How to Keep Geraniums Over the Winter

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The geranium (Pelargonium spp.) is a garden mainstay that produces masses of colorful, showy flowers for most of the growing season. Most types grow as annuals in all parts of the United States, but you needn't say goodbye to your geraniums at season's end. With just a bit of effort and some care, you can over-winter garden geraniums and bring them back outdoors the next spring for a new round of flowers.

Winter Houseplants

If winter temperatures fall below freezing where you live, over-winter a geranium indoors as a houseplant, bringing it back outside in the spring. Before frost arrives, choose some healthy plants, checking each for pests or signs of disease. Cut them back to about half their original size with sharp shears you wipe with rubbing alcohol between cuts to prevent spreading disease. Dig up the plants, remove dead leaves and pot each one with commercial potting soil into containers with drainage holes, watering each pot well. Keep geraniums in a sunny indoor location, such as a sunroom or on a west- or south-facing windowsill, or use fluorescent grow lights if you don't have a sunny spot. The plants need cool temperatures -- 65 to 70 degrees Fahrenheit during the day and 55 degrees at night -- and water whenever soil feels dry to the touch.

Dormant Storage

Because geraniums have thick, nearly succulent stems, they can survive dryness when kept properly during winter. To store dormant plants, dig them up in the fall, shake soil off the roots, and place plants into open paper bags. (You can also tie groups of soil-less plants together with twine and hang them upside down.) In either case, store plants in a cool, dark indoor spot, such as a basement where temperatures generally stay between 45 and 50 degrees. F. During the winter, lower the hanging plants or remove them from the bags for inspection, discarding any with soft, rotting or shriveled stems. Soak the roots of the healthy plants in water for two hours, and repeat once or twice until early spring, when you can re-pot the plants, water them well and move them into a sunny indoor spot.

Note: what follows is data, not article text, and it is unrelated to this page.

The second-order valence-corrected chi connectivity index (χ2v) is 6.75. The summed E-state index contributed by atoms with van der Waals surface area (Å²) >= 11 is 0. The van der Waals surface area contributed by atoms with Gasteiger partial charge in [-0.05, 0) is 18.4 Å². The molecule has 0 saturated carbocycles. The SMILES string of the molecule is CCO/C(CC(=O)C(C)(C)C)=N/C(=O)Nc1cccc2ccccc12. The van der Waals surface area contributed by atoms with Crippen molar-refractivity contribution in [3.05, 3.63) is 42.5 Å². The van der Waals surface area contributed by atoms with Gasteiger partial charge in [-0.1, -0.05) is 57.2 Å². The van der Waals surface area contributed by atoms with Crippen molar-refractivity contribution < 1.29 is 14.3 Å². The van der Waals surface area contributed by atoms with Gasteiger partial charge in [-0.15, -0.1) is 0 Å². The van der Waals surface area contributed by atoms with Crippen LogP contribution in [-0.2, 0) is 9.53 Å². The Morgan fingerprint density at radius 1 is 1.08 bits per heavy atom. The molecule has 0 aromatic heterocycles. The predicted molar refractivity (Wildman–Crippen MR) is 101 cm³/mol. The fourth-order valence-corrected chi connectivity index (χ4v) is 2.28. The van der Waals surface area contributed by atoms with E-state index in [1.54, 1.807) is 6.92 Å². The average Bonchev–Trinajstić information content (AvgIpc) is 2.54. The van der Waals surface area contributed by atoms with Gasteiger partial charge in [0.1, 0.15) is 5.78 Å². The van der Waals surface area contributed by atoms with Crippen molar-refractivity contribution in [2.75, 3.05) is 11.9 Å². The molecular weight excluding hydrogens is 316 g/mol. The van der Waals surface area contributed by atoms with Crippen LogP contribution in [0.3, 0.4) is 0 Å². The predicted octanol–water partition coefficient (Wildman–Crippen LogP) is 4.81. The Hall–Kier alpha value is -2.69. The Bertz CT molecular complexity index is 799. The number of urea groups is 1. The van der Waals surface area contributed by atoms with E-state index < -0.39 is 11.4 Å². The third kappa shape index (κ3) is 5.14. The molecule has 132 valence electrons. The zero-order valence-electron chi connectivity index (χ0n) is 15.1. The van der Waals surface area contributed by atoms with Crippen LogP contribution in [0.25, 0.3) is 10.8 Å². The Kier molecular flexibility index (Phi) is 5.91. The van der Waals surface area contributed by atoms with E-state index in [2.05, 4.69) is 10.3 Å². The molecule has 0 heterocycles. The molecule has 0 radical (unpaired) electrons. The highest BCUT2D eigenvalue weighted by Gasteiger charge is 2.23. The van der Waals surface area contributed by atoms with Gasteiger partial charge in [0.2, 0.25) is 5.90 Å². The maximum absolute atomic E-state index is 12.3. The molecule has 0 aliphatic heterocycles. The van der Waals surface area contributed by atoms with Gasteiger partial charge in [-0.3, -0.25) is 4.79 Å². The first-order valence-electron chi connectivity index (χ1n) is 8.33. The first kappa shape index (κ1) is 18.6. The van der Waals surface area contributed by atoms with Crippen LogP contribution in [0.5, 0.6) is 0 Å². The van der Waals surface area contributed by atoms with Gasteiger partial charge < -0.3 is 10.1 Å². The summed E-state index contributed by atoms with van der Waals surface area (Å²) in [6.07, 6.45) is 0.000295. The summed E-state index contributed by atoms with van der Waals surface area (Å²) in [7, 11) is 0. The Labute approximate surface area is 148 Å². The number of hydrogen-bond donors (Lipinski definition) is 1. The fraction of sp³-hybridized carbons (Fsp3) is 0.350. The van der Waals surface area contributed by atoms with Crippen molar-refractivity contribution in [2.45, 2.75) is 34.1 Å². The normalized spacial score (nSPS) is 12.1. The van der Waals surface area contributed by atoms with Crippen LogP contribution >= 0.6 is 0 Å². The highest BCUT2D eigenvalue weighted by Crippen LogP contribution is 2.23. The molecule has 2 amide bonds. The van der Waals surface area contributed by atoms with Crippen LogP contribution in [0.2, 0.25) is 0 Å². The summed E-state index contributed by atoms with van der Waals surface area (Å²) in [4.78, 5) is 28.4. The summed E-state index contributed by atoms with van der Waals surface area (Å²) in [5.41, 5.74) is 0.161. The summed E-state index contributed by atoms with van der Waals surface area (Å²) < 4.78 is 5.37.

Plants from Cuttings

Another option is to take cuttings from garden geraniums instead of over-wintering whole plants. This lets you increase the number of plants for spring planting because you can easily make many young plants from a single geranium. Choose nonblooming branches and cut about 5 inches from the end of each branch, called tip-cutting. Remove any leaves on the lower part of the cutting and dip its end into powdered rooting hormone; avoid contaminating the supply by pouring some into a separate container. Put cuttings into moist, loose potting soil in a bright, indirectly lit spot. After four weeks, check for roots by gently tugging on the cuttings and, when rooted, move cuttings into individual pots. Keep them in a cool, sunny spot until spring, watering regularly.

Spring Move

If you've over-wintered geraniums as actively growing plants, move them into the garden when frost-danger is passed and air temperature stays above about 60 degrees F. For dormant plants, pot these up in early spring and keep them indoors, watering regularly, until weather warms. These might take a few weeks to begin growing and may need cutting back to tidy them or to remove any stems that fail to grow.

In Warm Areas

Some geraniums such as the zonal geranium (Pelargonium x horturum) are perennials in U.S. Department of Agriculture plant hardiness zones 10 through 11, where winter temperatures usually stay above freezing. If you live in one of these areas, you can leave geraniums in the ground during winter, reducing watering as their growth slows. Add 3 or 4 inches of mulch such as straw or shredded bark under each plant, piling it loosely around the plant's base; this helps keep roots warm. In the spring, remove mulch when weather warms and keep the soil evenly moist to boost new growth.

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